'Fourteen years,' Snape replied. His expression was unfathomable. Harry, watching him closely, added a few drops to his potion; it hissed menacingly and turned from turquoise to orange.
Again, he felt surprised to hear the words coming out of his mouth, and yet was quite certain they were true.
'Well, it's an old-fashioned rule,' said Hermione, who had just slid neatly on to a rug in front of them and was now getting to her feet, 'but it says in Hogwarts: A History, that the founders thought boys were less trustworthy than girls. Anyway, why were you trying to get in there?'
'Which means you'd have been harder to overhear,' said Sirius. 'You've got a lot to learn, Hermione.'
'Does it work?' enquired Ron hopefully, as the hammering of rain on the roof intensified and wind howled around the building.
Professor Umbridge scribbled on her clipboard.
Harry sat quite still, staring at his feet, allowing his mind and his memory to relax in the aftermath of the pain.
There was a short pause.
'Or secret Defence Against the Dark Arts groups? Said Sirius.
'Well, Sirius, it's just that there were only four of you meeting in the Shrieking Shack when you were at school,' said Hermione, 'and all of you could transform into animals and I suppose you could all have squeezed under a single Invisibility Cloak if you'd wanted to. But there are twenty-eight of us and none of us is an Animagus, so we wouldn't need so much an Invisibility Cloak as an Invisibility Marquee - '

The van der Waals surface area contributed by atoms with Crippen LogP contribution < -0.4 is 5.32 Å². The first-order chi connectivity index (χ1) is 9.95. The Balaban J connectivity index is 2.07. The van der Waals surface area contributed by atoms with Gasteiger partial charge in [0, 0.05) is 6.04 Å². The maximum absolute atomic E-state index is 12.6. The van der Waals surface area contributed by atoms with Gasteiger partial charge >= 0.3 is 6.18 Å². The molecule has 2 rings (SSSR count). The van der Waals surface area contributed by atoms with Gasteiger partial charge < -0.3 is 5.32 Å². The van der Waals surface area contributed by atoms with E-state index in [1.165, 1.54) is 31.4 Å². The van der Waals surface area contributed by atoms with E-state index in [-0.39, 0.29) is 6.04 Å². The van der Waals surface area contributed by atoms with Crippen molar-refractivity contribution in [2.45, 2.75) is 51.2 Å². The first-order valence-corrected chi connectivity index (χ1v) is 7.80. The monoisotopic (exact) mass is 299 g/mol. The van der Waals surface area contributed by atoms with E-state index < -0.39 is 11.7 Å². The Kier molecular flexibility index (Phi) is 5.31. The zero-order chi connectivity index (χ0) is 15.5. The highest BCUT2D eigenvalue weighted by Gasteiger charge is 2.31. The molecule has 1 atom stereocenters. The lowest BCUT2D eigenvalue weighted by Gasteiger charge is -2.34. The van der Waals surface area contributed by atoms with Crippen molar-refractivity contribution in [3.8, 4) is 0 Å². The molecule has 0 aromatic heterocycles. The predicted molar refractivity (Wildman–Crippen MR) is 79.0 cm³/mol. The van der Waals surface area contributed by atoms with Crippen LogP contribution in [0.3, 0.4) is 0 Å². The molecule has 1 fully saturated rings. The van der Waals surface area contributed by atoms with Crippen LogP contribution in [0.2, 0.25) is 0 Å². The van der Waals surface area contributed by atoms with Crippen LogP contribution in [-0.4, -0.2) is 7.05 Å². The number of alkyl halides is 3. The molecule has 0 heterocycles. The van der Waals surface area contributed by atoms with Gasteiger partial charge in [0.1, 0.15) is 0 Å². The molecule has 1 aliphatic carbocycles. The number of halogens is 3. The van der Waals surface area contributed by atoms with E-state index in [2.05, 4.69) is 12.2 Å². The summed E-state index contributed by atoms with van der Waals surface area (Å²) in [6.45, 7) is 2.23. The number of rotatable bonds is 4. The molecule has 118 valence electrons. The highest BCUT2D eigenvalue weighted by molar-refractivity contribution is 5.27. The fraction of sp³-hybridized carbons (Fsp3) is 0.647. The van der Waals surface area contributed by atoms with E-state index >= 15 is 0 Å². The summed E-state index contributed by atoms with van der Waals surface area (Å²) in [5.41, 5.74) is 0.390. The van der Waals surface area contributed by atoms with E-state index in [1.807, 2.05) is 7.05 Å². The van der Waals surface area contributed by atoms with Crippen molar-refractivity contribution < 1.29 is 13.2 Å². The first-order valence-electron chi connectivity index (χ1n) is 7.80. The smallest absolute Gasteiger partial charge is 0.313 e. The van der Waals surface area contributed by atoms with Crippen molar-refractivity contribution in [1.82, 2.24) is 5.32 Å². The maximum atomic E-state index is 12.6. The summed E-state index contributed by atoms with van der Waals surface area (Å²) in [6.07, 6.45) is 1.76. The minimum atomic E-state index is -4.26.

'Sirius!' he said.
'It was a very, very close call last night,' said Hermione. 'I just wonder if Umbridge knows how close it was. Silendo.'
'Excellent!' said Ron and Harry together.
corridor was almost upon him. Professor McGonagall gave him a curt nod and retreated into the staff room, leaving Harry to be swept out into the courtyard with the crowd. He spotted Ron and Hermione already standing in a sheltered corner, their cloak collars turned up against the wind. Harry slit open the scroll as he hurried towards them and found five words in Sirius's handwriting:
'Er,' said Harry. 'From London, I think.'
'This isn't a coincidence,' he said, his hands forming fists. 'She knows.'
'Good afternoon, Professor Umbridge,' they chanted dully.
Ron looked utterly perplexed.